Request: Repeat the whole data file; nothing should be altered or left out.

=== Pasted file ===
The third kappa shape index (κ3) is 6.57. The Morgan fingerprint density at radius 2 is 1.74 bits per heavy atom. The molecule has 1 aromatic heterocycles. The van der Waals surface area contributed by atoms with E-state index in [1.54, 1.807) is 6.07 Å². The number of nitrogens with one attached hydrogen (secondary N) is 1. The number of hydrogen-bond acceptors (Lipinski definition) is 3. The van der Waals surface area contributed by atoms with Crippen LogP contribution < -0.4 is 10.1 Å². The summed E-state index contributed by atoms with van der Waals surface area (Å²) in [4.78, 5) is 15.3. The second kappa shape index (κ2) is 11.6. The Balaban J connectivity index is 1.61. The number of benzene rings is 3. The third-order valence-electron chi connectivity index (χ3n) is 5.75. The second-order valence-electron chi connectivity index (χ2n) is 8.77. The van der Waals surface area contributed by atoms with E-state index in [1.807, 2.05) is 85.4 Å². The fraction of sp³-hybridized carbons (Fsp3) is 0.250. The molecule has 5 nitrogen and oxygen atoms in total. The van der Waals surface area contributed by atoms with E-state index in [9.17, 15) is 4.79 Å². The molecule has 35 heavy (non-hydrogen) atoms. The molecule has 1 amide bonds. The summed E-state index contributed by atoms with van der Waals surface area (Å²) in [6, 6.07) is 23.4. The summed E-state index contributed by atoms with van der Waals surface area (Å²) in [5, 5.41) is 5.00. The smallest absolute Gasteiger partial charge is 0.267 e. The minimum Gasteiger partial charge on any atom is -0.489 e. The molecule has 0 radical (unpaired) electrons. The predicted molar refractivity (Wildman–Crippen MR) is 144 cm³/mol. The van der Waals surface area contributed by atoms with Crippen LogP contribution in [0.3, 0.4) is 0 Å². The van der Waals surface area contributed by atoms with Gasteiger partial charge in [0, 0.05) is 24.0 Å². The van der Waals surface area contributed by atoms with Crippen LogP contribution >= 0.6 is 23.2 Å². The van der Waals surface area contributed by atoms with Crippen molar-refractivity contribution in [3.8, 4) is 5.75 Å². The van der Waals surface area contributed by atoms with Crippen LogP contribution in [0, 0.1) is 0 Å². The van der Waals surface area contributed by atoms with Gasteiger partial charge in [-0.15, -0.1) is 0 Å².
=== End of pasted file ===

The third kappa shape index (κ3) is 6.57. The Morgan fingerprint density at radius 2 is 1.74 bits per heavy atom. The molecule has 1 aromatic heterocycles. The van der Waals surface area contributed by atoms with E-state index in [1.54, 1.807) is 6.07 Å². The number of nitrogens with one attached hydrogen (secondary N) is 1. The number of hydrogen-bond acceptors (Lipinski definition) is 3. The van der Waals surface area contributed by atoms with Crippen LogP contribution < -0.4 is 10.1 Å². The summed E-state index contributed by atoms with van der Waals surface area (Å²) in [4.78, 5) is 15.3. The second kappa shape index (κ2) is 11.6. The Balaban J connectivity index is 1.61. The number of benzene rings is 3. The third-order valence-electron chi connectivity index (χ3n) is 5.75. The second-order valence-electron chi connectivity index (χ2n) is 8.77. The van der Waals surface area contributed by atoms with E-state index in [1.807, 2.05) is 85.4 Å². The fraction of sp³-hybridized carbons (Fsp3) is 0.250. The molecule has 5 nitrogen and oxygen atoms in total. The van der Waals surface area contributed by atoms with E-state index in [9.17, 15) is 4.79 Å². The molecule has 35 heavy (non-hydrogen) atoms. The molecule has 1 amide bonds. The summed E-state index contributed by atoms with van der Waals surface area (Å²) in [6, 6.07) is 23.4. The summed E-state index contributed by atoms with van der Waals surface area (Å²) in [5, 5.41) is 5.00. The smallest absolute Gasteiger partial charge is 0.267 e. The minimum Gasteiger partial charge on any atom is -0.489 e. The molecule has 0 radical (unpaired) electrons. The predicted molar refractivity (Wildman–Crippen MR) is 144 cm³/mol. The van der Waals surface area contributed by atoms with Crippen LogP contribution in [0.3, 0.4) is 0 Å². The van der Waals surface area contributed by atoms with Gasteiger partial charge in [0, 0.05) is 24.0 Å². The van der Waals surface area contributed by atoms with Crippen LogP contribution >= 0.6 is 23.2 Å². The van der Waals surface area contributed by atoms with Crippen molar-refractivity contribution in [3.8, 4) is 5.75 Å². The van der Waals surface area contributed by atoms with Crippen LogP contribution in [0, 0.1) is 0 Å². The van der Waals surface area contributed by atoms with Gasteiger partial charge in [-0.15, -0.1) is 0 Å².